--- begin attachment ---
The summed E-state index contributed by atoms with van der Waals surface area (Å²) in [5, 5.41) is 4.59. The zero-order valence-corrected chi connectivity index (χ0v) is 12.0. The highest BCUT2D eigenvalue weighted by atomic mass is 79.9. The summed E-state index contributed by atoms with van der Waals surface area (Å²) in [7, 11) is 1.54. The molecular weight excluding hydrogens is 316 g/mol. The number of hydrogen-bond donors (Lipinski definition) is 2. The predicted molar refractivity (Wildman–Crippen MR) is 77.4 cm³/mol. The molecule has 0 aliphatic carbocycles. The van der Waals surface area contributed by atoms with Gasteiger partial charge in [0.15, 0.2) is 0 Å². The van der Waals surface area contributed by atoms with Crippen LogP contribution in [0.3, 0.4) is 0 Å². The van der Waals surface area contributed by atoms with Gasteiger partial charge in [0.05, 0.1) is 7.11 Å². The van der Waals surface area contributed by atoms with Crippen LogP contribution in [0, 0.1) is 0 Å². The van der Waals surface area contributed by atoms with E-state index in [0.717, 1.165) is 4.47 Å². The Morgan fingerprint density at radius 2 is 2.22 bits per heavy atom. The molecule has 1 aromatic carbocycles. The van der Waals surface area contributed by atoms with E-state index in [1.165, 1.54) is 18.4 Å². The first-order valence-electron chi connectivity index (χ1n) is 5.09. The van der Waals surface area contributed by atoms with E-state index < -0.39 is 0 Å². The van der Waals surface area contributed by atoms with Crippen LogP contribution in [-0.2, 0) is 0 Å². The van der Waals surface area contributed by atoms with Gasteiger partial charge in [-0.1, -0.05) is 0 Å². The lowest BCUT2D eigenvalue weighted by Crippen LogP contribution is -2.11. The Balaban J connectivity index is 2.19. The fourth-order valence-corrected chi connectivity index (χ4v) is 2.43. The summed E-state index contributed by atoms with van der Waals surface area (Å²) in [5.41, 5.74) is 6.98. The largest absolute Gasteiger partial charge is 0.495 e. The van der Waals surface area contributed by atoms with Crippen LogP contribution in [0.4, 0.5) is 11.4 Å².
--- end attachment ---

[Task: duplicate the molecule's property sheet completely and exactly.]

The summed E-state index contributed by atoms with van der Waals surface area (Å²) in [5, 5.41) is 4.59. The zero-order valence-corrected chi connectivity index (χ0v) is 12.0. The highest BCUT2D eigenvalue weighted by atomic mass is 79.9. The summed E-state index contributed by atoms with van der Waals surface area (Å²) in [7, 11) is 1.54. The molecular weight excluding hydrogens is 316 g/mol. The number of hydrogen-bond donors (Lipinski definition) is 2. The predicted molar refractivity (Wildman–Crippen MR) is 77.4 cm³/mol. The molecule has 0 aliphatic carbocycles. The van der Waals surface area contributed by atoms with Gasteiger partial charge in [0.15, 0.2) is 0 Å². The van der Waals surface area contributed by atoms with Crippen LogP contribution in [0.3, 0.4) is 0 Å². The van der Waals surface area contributed by atoms with Gasteiger partial charge in [0.05, 0.1) is 7.11 Å². The van der Waals surface area contributed by atoms with Crippen LogP contribution in [0, 0.1) is 0 Å². The van der Waals surface area contributed by atoms with E-state index in [0.717, 1.165) is 4.47 Å². The Morgan fingerprint density at radius 2 is 2.22 bits per heavy atom. The molecule has 1 aromatic carbocycles. The van der Waals surface area contributed by atoms with E-state index in [1.165, 1.54) is 18.4 Å². The first-order valence-electron chi connectivity index (χ1n) is 5.09. The van der Waals surface area contributed by atoms with E-state index < -0.39 is 0 Å². The van der Waals surface area contributed by atoms with Crippen LogP contribution in [-0.2, 0) is 0 Å². The van der Waals surface area contributed by atoms with Gasteiger partial charge in [-0.1, -0.05) is 0 Å². The lowest BCUT2D eigenvalue weighted by Crippen LogP contribution is -2.11. The Balaban J connectivity index is 2.19. The fourth-order valence-corrected chi connectivity index (χ4v) is 2.43. The summed E-state index contributed by atoms with van der Waals surface area (Å²) in [5.41, 5.74) is 6.98. The largest absolute Gasteiger partial charge is 0.495 e. The van der Waals surface area contributed by atoms with Crippen LogP contribution in [0.4, 0.5) is 11.4 Å².